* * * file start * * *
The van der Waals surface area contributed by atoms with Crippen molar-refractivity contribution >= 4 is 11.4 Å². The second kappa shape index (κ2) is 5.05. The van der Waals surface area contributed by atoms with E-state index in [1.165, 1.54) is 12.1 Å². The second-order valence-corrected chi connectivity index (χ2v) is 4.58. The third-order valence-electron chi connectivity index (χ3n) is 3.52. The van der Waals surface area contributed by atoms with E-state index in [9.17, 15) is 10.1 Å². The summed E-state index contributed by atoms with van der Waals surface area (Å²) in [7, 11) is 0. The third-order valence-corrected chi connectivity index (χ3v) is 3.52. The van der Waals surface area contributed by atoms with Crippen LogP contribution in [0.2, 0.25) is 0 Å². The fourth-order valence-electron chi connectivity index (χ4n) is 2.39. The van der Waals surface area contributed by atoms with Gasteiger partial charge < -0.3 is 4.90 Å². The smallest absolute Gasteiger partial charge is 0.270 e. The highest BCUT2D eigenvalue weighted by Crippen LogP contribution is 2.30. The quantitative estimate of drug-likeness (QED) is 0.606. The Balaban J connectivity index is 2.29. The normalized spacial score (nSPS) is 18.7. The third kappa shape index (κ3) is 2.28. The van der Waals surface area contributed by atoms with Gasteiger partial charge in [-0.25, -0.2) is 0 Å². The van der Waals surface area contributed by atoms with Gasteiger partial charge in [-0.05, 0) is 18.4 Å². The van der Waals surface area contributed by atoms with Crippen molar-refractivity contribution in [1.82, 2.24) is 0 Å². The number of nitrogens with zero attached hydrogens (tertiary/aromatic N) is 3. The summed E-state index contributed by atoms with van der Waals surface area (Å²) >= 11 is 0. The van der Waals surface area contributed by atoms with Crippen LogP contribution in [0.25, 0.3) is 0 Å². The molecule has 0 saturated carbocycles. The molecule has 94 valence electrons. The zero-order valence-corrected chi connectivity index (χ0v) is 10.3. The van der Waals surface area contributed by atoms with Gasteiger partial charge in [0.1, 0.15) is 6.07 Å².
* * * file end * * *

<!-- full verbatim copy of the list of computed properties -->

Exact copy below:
The van der Waals surface area contributed by atoms with Crippen molar-refractivity contribution >= 4 is 11.4 Å². The second kappa shape index (κ2) is 5.05. The van der Waals surface area contributed by atoms with E-state index in [1.165, 1.54) is 12.1 Å². The second-order valence-corrected chi connectivity index (χ2v) is 4.58. The third-order valence-electron chi connectivity index (χ3n) is 3.52. The van der Waals surface area contributed by atoms with E-state index in [9.17, 15) is 10.1 Å². The summed E-state index contributed by atoms with van der Waals surface area (Å²) in [7, 11) is 0. The third-order valence-corrected chi connectivity index (χ3v) is 3.52. The van der Waals surface area contributed by atoms with Crippen LogP contribution in [0.2, 0.25) is 0 Å². The fourth-order valence-electron chi connectivity index (χ4n) is 2.39. The van der Waals surface area contributed by atoms with Gasteiger partial charge < -0.3 is 4.90 Å². The smallest absolute Gasteiger partial charge is 0.270 e. The highest BCUT2D eigenvalue weighted by Crippen LogP contribution is 2.30. The quantitative estimate of drug-likeness (QED) is 0.606. The Balaban J connectivity index is 2.29. The normalized spacial score (nSPS) is 18.7. The third kappa shape index (κ3) is 2.28. The van der Waals surface area contributed by atoms with Gasteiger partial charge in [-0.25, -0.2) is 0 Å². The van der Waals surface area contributed by atoms with Gasteiger partial charge in [-0.05, 0) is 18.4 Å². The van der Waals surface area contributed by atoms with Crippen molar-refractivity contribution in [1.82, 2.24) is 0 Å². The number of nitrogens with zero attached hydrogens (tertiary/aromatic N) is 3. The summed E-state index contributed by atoms with van der Waals surface area (Å²) >= 11 is 0. The van der Waals surface area contributed by atoms with Crippen LogP contribution in [0.25, 0.3) is 0 Å². The molecule has 0 saturated carbocycles. The molecule has 94 valence electrons. The zero-order valence-corrected chi connectivity index (χ0v) is 10.3. The van der Waals surface area contributed by atoms with Gasteiger partial charge in [0.1, 0.15) is 6.07 Å².